Researchers at universities must need to sift through tons of data quickly, which inspires so much progress in search technologies. The folks at Northwestern University developed the contextual search technology being used by Intellext for its Watson 2.0.
One interesting point is that Watson 2.0 is not supposed to raise the privacy concerns that Google Deskbar Search and its Sidebar raise. Al Wasserberger, CEO of Intellext, insists that “Nothing gets sent to our servers.” People using Google’s Sidebar can only customize it if they agree to allow the program to send information to Google servers about what they are viewing on their computers.
Even without the privacy concerns, there is certainly room for improvement with Google’s Sidebar. A number of people who use it have complained of receiving less than relevant results. For instance, Greg Sterling, managing editor at the Kelsey Group, was optimistic about its chances to improve, but he clearly wasn’t satisfied with it now: “There’s a lot of miscellany in there that’s not particularly relevant…Over time it will get better. I would give it a six on a scale of 10.”
Anyone whose job depends on being able to get relevant information, especially news, fairly quickly would be interested in a product that can help them find what they need (or even anticipate those needs). One would think that such a program would find its natural market among reporters, analysts, and technology writers, among others. Hmmm, that doesn’t describe anyone we know, does it? Always looking for ways to get our job done better and faster, we decided to stop by Intellext’s website and try out this new marvel of search.
Intellext charges a monthly fee for using Watson 2.0, but invites users to take its product on a week-long test drive. The page from which you can download the free trial explains that the application is 6 MB large and lists system requirements:
- 13MB on disk
- Windows 2000, XP or 2003
- Microsoft Internet Explorer 6.0 or higher
- 256MB of RAM or greater
- 766MHz CPU or greater
Also, while a broadband connection is not necessary, Intellext highly recommends it.
The installation was pretty quick and painless. A wizard came up with the usual licensing notice, whose terms you had to agree to before continuing. It next pops up a registration screen, requesting various information (name, address, etc.), of which only your first and last name, email address, company or organization, and phone number are obligatory. I was not happy about being required to include my phone number.
After you have installed the program, you will have to restart your system to complete the process. If you happen to have a desktop search installed on your computer, you will see a pop-up box that looks rather like this:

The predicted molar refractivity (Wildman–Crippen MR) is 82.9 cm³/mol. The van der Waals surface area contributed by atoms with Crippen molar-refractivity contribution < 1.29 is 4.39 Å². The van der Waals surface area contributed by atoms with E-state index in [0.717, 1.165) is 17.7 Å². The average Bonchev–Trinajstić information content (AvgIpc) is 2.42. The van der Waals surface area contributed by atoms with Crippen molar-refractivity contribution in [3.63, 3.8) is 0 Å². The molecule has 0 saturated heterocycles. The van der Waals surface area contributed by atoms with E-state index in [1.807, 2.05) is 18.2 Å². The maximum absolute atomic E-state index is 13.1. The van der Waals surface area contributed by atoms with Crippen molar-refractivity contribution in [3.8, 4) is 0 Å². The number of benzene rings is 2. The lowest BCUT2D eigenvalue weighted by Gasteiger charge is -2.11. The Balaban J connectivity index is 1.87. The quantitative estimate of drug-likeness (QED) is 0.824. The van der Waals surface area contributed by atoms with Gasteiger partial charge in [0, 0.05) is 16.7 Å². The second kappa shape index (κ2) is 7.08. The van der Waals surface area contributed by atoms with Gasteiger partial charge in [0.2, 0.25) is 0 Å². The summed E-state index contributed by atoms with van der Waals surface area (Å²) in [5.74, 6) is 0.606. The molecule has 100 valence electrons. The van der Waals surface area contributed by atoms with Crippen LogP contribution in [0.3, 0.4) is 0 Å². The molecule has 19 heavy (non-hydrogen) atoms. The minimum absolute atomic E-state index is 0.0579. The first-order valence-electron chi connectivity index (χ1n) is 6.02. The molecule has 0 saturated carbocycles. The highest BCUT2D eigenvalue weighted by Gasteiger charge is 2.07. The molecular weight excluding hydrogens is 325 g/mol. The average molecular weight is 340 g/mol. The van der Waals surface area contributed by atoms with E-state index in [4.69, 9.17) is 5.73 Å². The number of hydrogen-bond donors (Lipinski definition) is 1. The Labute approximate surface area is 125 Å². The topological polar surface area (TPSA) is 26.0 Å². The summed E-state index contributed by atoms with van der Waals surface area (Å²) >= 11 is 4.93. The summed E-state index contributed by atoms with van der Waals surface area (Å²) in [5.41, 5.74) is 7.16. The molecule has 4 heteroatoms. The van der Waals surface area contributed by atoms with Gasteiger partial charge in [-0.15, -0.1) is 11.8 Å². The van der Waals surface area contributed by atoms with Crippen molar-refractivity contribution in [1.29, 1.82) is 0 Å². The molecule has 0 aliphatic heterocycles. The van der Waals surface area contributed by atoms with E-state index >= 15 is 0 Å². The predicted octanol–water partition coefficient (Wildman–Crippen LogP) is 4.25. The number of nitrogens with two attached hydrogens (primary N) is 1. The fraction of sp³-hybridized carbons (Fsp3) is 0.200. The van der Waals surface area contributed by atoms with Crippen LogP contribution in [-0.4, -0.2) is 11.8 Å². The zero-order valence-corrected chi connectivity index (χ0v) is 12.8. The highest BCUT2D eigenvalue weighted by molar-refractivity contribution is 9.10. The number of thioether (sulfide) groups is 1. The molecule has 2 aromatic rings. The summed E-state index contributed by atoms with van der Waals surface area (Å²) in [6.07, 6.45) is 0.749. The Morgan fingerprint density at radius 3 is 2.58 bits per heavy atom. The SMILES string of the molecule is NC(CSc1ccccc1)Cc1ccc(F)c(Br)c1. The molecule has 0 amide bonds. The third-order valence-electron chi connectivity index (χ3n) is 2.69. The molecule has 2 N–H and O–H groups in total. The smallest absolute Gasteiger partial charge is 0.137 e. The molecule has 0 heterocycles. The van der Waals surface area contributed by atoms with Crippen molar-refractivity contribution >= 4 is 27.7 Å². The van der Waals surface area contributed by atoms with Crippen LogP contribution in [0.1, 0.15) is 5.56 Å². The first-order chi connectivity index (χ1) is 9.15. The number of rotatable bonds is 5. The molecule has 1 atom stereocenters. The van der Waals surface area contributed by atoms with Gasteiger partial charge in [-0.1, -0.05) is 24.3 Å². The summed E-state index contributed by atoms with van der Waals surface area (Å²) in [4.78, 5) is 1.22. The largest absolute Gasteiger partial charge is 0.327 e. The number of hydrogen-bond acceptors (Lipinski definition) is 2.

Watson says that it can work with MSN Desktop Search, Google Desktop Search, and X1 Desktop Search, so this should not be a problem. We found that the program did use the desktop search, but much slower than simply doing the search yourself – a theme that will crop up again.
Watson 2.0 sits as a one to two-inch-wide bar going down the right side of your screen. It can be minimized, and even turned off, but there’s no getting around the fact that, when it’s on and running, it takes up a good bit of real estate.
The next screen I’d like to bring to your attention is this one:
This screen comes up when the program cannot find sources. This happens if you have nothing open, and/or Watson can’t find good enough keywords. But it doesn’t always come up; depending on how Watson feels, you might see a blank screen instead. In the many cases where it comes up blank, you can’t be quite sure if it is thinking about bringing back something or just sitting idly.
Naturally, you’ll want to do something to make sure you don’t see this very often, which brings us to our next screen:
This does not come up automatically. You need to go to Tools > Info Sources. A number of info sources are part of your default selection. Looking at the top left of this image, you can see a section that lets you add information sources. Double click this, and you get a screen in which you can enter a domain name, and a name for this new source (for example, if you enter http://www.reuters.com/ where it wants a domain name, you can simply call it Reuters in the line below). The program claims you can even specify entire top level domains, such as .gov or .uk. If you have the Web folder highlighted under Information Groups (top right), as we do in this image, you will see the new domain automatically added to the bottom right, labeled Information Sources in “Web.”